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Japan from the outside - Not easy, but not that different

15 Comments

The question I am asked most often when talking to an executive coming to Japan for the first time is, “Can you give me some tips on what I shouldn’t do? What do I do when I meet someone? I don’t want to make any cultural mistakes.”

Usually, this question is posed rather nervously and at the end of a conference call, after our team has dealt with what we think really matters. We’ve carefully explained the situation they are dealing with in Japan. We’ve proposed what we regard as a smart, culturally sensitive media relations strategy, or a comprehensive bilingual programme to integrate Japan into their global communications strategy.

The nervous questioner could come from Poland, the UK or Spain. But more often it seems to be a North American who is deeply concerned that if they hand over their meishi backwards, make their bow wrong or stick a fork in their sushi, they will have to scuttle back home having gotten Japan irredeemably wrong in some subtle, unfathomable way.

Now, these are successful people working for leading companies. They have done megadeals and handled crises around the world, and they are sophisticated communicators. So why is it that the thought of committing a minor cultural faux pas in Japan sets their knees trembling?

I usually tell them that it’s best to assume that Japan and the West are about 95% the same. Mothers scold their children, big sisters torment their little brothers, kids make a lot of noise and don’t want to do their homework. And wherever you are, businesses grow, mature and then restructure or fade away. The big companies tend to face similar challenges — making rapid decisions, getting staff pulling towards a common goal, and growing their presence in the market.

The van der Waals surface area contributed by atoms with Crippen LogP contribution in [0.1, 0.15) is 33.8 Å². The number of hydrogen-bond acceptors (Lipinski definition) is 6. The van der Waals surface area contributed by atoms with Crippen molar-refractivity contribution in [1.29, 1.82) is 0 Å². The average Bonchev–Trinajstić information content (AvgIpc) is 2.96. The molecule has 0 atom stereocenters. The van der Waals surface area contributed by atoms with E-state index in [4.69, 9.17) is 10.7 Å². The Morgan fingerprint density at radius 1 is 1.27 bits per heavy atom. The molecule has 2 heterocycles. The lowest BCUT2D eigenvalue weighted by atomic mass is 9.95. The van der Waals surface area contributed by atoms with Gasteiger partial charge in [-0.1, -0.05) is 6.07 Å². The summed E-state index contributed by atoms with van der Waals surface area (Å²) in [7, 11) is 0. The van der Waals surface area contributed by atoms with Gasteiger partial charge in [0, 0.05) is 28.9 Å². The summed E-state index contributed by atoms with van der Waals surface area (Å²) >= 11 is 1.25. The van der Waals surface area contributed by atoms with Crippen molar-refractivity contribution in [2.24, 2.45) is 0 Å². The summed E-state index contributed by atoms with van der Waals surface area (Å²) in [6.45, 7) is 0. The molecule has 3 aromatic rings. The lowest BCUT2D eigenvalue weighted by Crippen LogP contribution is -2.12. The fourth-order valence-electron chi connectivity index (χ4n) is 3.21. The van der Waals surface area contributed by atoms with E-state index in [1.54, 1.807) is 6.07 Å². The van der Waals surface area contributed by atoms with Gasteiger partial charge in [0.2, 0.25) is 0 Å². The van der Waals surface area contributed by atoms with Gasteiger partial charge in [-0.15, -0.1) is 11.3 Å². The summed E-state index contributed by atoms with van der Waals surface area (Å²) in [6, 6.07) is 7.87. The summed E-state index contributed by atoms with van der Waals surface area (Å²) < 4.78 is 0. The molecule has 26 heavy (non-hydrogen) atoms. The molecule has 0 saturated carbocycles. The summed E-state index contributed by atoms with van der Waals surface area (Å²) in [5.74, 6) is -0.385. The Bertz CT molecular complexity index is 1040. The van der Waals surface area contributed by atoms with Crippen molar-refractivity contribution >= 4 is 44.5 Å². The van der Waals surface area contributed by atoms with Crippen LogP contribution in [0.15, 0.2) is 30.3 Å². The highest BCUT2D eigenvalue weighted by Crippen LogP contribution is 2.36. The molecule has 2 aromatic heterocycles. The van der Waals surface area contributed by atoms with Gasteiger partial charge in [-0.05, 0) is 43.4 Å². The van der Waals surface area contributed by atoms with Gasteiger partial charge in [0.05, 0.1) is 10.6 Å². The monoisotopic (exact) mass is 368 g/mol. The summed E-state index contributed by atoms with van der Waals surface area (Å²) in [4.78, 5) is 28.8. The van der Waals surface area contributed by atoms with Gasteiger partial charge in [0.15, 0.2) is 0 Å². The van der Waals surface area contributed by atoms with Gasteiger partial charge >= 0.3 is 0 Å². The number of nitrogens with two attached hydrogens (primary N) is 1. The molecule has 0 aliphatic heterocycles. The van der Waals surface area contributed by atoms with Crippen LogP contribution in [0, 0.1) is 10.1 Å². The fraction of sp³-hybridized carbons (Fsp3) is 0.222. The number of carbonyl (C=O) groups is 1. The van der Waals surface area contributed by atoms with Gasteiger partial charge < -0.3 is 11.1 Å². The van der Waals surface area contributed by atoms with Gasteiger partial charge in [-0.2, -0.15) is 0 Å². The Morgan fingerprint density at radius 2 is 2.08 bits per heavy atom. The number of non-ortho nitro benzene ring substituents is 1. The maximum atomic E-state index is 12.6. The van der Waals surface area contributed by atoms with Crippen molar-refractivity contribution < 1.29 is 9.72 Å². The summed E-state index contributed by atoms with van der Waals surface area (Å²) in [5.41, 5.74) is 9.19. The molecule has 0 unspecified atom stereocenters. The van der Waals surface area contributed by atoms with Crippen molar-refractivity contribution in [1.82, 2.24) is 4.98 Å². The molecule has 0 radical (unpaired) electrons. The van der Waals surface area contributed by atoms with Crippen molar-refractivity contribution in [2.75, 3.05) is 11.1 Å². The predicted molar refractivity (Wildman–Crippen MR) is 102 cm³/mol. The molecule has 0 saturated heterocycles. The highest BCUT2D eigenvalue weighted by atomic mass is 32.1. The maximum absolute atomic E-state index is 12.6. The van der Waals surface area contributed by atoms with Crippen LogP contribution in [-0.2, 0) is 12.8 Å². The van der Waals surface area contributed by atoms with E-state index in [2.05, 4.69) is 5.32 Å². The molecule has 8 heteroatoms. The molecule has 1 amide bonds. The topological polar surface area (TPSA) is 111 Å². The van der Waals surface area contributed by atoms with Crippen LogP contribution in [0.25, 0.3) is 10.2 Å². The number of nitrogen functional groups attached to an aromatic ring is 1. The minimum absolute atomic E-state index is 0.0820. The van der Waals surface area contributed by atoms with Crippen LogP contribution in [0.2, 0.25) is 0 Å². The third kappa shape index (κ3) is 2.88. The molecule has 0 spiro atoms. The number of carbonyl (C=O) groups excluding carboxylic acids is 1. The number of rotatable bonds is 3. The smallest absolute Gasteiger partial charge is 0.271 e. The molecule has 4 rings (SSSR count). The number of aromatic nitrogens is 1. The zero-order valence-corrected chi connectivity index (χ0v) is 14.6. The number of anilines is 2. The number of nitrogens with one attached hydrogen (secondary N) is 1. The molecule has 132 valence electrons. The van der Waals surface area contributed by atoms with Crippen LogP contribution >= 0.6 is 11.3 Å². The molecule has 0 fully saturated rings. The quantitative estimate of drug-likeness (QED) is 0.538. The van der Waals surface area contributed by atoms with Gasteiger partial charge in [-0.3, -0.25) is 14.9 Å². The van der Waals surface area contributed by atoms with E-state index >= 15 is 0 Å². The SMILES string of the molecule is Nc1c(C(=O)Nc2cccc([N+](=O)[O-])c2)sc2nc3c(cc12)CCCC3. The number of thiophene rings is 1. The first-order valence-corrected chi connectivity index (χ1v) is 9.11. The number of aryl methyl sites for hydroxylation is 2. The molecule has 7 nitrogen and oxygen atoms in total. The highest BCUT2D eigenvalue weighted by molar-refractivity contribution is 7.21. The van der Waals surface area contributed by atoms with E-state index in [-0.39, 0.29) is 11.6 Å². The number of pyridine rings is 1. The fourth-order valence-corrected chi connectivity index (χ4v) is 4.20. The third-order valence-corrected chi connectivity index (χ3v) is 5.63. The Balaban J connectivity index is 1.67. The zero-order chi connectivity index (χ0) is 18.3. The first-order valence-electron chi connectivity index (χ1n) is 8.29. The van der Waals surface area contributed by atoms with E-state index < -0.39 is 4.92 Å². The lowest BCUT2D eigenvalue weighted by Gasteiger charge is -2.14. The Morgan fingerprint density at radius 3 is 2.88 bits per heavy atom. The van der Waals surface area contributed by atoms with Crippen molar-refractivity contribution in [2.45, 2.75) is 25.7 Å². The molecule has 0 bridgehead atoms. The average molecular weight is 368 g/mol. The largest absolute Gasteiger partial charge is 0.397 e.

In my experience there is a much greater gulf between a group of farmers in a pub in North Yorkshire and a senior journalist on the FT in London, than that between a Nikkei journalist and the CEO of, say, General Electric.

This is an important point. I see so many foreign companies failing to engage their Japanese stakeholders properly. And I think the reason for that is that they are spending too much time worrying about Japan’s supposedly alien way of thinking, at a time when Japan is increasingly looking outside for new ideas.

So don’t worry about the 5%. Get the 95% right!

It is much more important that our foreign clients tell their corporate story to Japan in the right way, to the right audience, than that they bow at the right angle (which they will get wrong, and, anyway, many Japanese want them to act like foreigners).